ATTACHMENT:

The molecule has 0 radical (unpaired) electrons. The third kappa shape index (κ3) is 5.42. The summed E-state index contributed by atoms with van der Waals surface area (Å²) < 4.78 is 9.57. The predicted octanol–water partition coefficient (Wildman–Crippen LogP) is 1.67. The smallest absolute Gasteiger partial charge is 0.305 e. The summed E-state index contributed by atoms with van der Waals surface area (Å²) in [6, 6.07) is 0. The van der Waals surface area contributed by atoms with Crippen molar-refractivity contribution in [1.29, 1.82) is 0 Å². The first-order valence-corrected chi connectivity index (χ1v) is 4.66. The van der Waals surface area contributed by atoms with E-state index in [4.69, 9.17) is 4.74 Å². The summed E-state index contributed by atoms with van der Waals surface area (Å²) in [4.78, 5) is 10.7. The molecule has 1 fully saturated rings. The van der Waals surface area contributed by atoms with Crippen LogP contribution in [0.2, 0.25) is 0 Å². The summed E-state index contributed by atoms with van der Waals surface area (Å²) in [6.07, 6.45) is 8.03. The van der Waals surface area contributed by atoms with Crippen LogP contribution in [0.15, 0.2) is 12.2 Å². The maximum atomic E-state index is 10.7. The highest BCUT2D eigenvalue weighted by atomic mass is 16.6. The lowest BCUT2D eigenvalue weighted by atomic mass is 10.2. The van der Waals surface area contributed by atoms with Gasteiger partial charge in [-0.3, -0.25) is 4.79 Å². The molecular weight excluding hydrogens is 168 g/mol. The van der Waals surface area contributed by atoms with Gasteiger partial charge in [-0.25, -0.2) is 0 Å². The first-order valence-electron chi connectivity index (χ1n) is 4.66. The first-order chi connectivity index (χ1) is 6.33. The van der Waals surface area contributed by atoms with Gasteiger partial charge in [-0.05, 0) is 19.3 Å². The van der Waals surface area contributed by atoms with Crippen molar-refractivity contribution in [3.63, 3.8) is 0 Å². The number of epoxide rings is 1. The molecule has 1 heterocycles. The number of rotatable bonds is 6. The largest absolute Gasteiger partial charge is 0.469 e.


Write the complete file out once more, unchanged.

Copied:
The molecule has 0 radical (unpaired) electrons. The third kappa shape index (κ3) is 5.42. The summed E-state index contributed by atoms with van der Waals surface area (Å²) < 4.78 is 9.57. The predicted octanol–water partition coefficient (Wildman–Crippen LogP) is 1.67. The smallest absolute Gasteiger partial charge is 0.305 e. The summed E-state index contributed by atoms with van der Waals surface area (Å²) in [6, 6.07) is 0. The van der Waals surface area contributed by atoms with Crippen molar-refractivity contribution in [1.29, 1.82) is 0 Å². The first-order valence-corrected chi connectivity index (χ1v) is 4.66. The van der Waals surface area contributed by atoms with E-state index in [4.69, 9.17) is 4.74 Å². The summed E-state index contributed by atoms with van der Waals surface area (Å²) in [4.78, 5) is 10.7. The molecule has 1 fully saturated rings. The van der Waals surface area contributed by atoms with Crippen LogP contribution in [0.2, 0.25) is 0 Å². The summed E-state index contributed by atoms with van der Waals surface area (Å²) in [6.07, 6.45) is 8.03. The van der Waals surface area contributed by atoms with Crippen LogP contribution in [0.15, 0.2) is 12.2 Å². The maximum atomic E-state index is 10.7. The highest BCUT2D eigenvalue weighted by atomic mass is 16.6. The lowest BCUT2D eigenvalue weighted by atomic mass is 10.2. The van der Waals surface area contributed by atoms with Gasteiger partial charge in [-0.3, -0.25) is 4.79 Å². The molecular weight excluding hydrogens is 168 g/mol. The van der Waals surface area contributed by atoms with Gasteiger partial charge in [-0.25, -0.2) is 0 Å². The first-order valence-electron chi connectivity index (χ1n) is 4.66. The first-order chi connectivity index (χ1) is 6.33. The van der Waals surface area contributed by atoms with Gasteiger partial charge in [-0.05, 0) is 19.3 Å². The van der Waals surface area contributed by atoms with Crippen molar-refractivity contribution in [3.63, 3.8) is 0 Å². The number of epoxide rings is 1. The molecule has 1 heterocycles. The number of rotatable bonds is 6. The largest absolute Gasteiger partial charge is 0.469 e.